After completing the purchase of a business, many new owners see the transaction as a chance to wipe the slate clean and begin afresh with all new employees.
While injecting fresh blood into a workforce can serve to breathe life into a business, making wholesale changes can be a risky approach which could backfire.
There are several reasons why you may wish to consider retaining existing employees when buying a business, including performative, financial and legislative ones. When rethinking employment strategy, it’s imperative you take into account the following factors, which could have significant ramifications for the future success of your company.
No matter how experienced you are in your field, it’s important to recognise that existing staff members will have been working in this particular business for far longer than you. With that in mind, there may be certain employees who possess key skills, connections and qualifications upon which the success of the business hinges. It’s vital you identify these star performers and keep them onside for any changes you may be planning to the operational side of things.
Strengthening the competition
Remember that every staff member you let go will be looking for another job, most likely in the same industry. With the years of experience they’ve accrued working at your company prior to your arrival, they’ll surely have some great insider knowledge of how things work – regardless of any changes you intend to introduce. In this sense, laying off all or part of the workforce could effectively be simply strengthening the competition.
Never underestimate the importance of morale to the productivity and profit margins of a business. People are generally wary of change and if you arrive with all guns blazing and sack one or more members of the team straight off the bat, you run the risk of alienating the rest of the staff. This could severely compromise their ability to work effectively and only increases the chances of losing more staff members in the future.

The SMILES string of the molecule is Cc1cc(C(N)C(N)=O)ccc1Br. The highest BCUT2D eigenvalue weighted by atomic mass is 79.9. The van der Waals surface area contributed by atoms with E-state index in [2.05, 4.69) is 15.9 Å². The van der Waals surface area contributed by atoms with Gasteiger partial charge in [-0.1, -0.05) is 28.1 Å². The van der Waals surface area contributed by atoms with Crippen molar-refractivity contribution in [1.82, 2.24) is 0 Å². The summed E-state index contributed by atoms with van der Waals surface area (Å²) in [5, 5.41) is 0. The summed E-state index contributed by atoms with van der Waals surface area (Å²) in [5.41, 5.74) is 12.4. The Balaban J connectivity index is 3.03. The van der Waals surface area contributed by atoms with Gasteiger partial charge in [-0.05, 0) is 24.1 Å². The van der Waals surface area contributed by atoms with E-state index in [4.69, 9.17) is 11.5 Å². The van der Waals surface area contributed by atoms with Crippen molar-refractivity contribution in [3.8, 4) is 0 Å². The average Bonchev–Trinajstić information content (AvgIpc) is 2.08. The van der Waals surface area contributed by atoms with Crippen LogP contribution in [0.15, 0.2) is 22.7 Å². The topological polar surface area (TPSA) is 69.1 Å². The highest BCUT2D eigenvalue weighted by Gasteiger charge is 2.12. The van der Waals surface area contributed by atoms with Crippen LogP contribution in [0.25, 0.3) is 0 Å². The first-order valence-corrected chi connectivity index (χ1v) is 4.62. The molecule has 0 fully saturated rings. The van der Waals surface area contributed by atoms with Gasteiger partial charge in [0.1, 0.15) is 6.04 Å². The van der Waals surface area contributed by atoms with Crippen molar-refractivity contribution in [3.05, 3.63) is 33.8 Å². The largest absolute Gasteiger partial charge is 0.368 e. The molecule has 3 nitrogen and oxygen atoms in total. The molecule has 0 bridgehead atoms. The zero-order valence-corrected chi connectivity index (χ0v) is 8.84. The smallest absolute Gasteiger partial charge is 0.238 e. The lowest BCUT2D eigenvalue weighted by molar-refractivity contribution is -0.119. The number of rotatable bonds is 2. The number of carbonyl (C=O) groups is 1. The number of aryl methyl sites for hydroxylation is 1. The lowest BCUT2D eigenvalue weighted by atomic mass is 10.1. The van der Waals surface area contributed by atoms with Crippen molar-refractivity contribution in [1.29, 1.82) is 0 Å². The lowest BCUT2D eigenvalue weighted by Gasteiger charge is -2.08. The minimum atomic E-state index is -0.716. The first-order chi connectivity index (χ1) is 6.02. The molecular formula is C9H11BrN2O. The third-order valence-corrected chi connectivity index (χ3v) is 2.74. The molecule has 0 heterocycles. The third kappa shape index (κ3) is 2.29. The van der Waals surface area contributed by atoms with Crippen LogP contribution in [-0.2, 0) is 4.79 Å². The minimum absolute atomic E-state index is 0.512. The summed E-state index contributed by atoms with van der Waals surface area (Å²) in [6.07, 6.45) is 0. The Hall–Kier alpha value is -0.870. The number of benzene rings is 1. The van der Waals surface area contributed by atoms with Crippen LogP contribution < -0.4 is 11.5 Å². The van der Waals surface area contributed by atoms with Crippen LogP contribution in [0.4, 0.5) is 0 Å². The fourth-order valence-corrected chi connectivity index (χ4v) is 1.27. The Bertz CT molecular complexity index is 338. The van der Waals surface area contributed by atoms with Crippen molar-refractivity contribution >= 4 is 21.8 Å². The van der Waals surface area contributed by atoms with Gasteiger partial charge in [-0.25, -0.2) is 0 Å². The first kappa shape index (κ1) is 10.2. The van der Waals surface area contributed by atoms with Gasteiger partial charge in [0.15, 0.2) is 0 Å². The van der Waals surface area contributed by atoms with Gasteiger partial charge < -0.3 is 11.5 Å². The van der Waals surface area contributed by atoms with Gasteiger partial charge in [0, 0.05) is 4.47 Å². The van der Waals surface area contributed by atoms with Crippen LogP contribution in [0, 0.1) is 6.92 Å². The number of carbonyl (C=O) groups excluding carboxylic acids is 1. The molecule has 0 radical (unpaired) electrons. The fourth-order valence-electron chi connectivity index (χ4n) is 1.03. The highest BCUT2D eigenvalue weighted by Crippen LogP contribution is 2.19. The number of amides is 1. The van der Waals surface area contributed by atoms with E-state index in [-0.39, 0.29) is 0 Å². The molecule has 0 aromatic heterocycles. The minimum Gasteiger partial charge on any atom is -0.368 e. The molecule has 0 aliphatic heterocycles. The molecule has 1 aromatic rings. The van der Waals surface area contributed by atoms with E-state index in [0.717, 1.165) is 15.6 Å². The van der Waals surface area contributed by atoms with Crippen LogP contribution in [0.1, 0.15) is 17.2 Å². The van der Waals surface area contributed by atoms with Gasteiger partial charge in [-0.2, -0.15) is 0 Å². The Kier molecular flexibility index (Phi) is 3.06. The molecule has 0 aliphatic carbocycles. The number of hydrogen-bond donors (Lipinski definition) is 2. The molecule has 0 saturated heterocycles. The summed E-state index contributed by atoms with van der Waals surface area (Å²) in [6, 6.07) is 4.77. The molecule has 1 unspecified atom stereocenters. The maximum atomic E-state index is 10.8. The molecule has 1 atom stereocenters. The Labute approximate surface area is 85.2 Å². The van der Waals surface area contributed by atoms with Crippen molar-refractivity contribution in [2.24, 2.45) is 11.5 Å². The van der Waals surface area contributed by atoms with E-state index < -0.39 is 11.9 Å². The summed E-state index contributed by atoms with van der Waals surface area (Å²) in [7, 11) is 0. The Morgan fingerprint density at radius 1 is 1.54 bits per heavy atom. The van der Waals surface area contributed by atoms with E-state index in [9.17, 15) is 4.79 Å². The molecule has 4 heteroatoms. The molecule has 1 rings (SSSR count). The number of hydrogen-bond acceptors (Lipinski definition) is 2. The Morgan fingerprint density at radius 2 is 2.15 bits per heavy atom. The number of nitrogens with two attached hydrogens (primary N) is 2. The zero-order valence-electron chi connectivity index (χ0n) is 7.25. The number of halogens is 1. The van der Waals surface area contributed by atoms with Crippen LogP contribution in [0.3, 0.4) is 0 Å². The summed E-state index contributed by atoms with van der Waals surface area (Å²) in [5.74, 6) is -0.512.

Recruitment and training costs
There are a number of reasons why most businesses do their utmost to avoid high staff turnover – and one of them is the extensive time, effort and money it takes to locate new talent and train them up. If you inherit a fully functioning workforce at your new business, it only makes sense to employ those skills that they’ve already learned and leverage their experience, rather than making more work for yourself by seeking out a whole new team.
You should be aware that all existing employees of a company are covered under Transfer of Undertakings (Protection of Employment) regulations, known as TUPE for short. This means that after the sale of a business as a going concern, existing employees are entitled to the same terms as those they previously agreed to (same salary, benefits, pension, etc). There are possible exceptions to TUPE regulations so it’s important you read the wording of employee contracts carefully before releasing any staff to avoid employment tribunals or court cases further down the line.